TORONTO – The election to replace Perry Bellegard as National Chief of the Assembly of First Nations (AFN) went into overtime last week, taking five ballots over two days to winnow the field of seven candidates down to two. In the end, history was made as former Ontario Regional Chief RoseAnne Archibald became the first female to be elevated to the post.
“On behalf of the Chiefs in Ontario, I extend my heartfelt congratulations to National Chief RoseAnne Archibald,” said Ontario Regional Chief Glen Hare of M’Chigeeng, who was himself just recently elected to his post after the retirement of Ms. Archibald. “Over the last three years, RoseAnne Archibald has done exceptional work in advancing First Nations priorities in Ontario across all sectors and has worked diligently to protect First Nations communities alongside the Leadership Council during the COVID-19 pandemic,” continued Regional Chief Hare. “I look forward to continuing to work with National Chief Archibald over the coming years.”
United Chiefs and Councils of Mnidoo Mnising Tribal Chair and Ogima-kwe of Aundeck Omni Kaning Patsy Corbiere said “I think it’s history-making that a woman is at that level, it has always been a man before.”
Ogimaa-kwe Corbiere said that the new national chief “has the stamina to be able to deal with the job” but added that she will now “have to prove herself as a leader.”
Ogimaa-kwe Corbiere said that the new national chief was one of the youngest chiefs to ever be elected to lead her First Nation and that she went on to become the first female Ontario Regional Chief.
Candidate Reginald Bellerose led the ballot through the first day’s ballots and into the third, but by the fourth ballot on the second day, National Chief Archibald had pulled ahead. Third and fourth place candidates Alvin Fiddler of Ontario and Jodi Calahoo-Stonehouse withdrew on the fourth ballot, throwing their support behind National Chief Archibald.
Under AFN election rules, the winning candidate must secure 60 percent of the vote in order to be elected. Although National Chief Archibald only garnered 50.5 percent on the fifth ballot, Mr. Bellerose conceded the race at that point.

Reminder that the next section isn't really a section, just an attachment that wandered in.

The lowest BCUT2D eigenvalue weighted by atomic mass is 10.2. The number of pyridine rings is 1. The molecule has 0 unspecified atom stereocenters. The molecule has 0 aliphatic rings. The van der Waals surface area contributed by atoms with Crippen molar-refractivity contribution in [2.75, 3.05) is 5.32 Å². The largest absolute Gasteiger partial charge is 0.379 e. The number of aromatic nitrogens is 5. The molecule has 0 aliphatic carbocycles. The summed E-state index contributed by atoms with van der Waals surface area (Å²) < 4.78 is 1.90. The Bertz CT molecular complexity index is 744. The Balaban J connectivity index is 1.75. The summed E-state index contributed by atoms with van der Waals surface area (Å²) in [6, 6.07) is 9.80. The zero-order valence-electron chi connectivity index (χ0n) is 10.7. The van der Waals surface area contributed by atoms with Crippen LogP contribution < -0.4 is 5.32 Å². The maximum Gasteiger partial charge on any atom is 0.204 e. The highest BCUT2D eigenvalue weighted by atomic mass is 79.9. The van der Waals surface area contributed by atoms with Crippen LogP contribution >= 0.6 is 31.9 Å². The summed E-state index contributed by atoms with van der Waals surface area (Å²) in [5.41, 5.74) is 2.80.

There were 406 chiefs and proxies registered to vote and 350 votes were cast on the final ballot.
National Chief Archibald ran on a platform of building a post-pandemic recovery plan for First Nations, supporting community-driven solutions that encourage economic self-sufficiency and ensuring women, youth and 2SLGBTQQIA people have space within AFN political processes, notes a release from the Chiefs of Ontario.
“This was a historic week for First Nations across the country and I applaud National Chief Archibald’s work in breaking the glass ceiling and sending a strong message to our youth, women and 2SLGBTQIIA community members that they are welcome in this arena as political leaders, activists and representatives of their community,” said Ontario Regional Chief Hare.
On July 12 the Chiefs of Ontario hosted a National Chief Welcome Celebration to celebrate newly elected AFN National Chief RoseAnne Archibald. This event will include opening remarks by Ontario Regional Chief Glen Hare and co-Hosts Chief Mark Hill and Chief Stacey Laforme, followed by GIIWEWIZH (to carry home), a fantastic lineup of Indigenous musicians from Ontario who shared their music and connection to land and place, identity and their creative process.
The National Chief Welcome Celebration was livestreamed on the internet at coonationalchiefcelebration.neme.tv.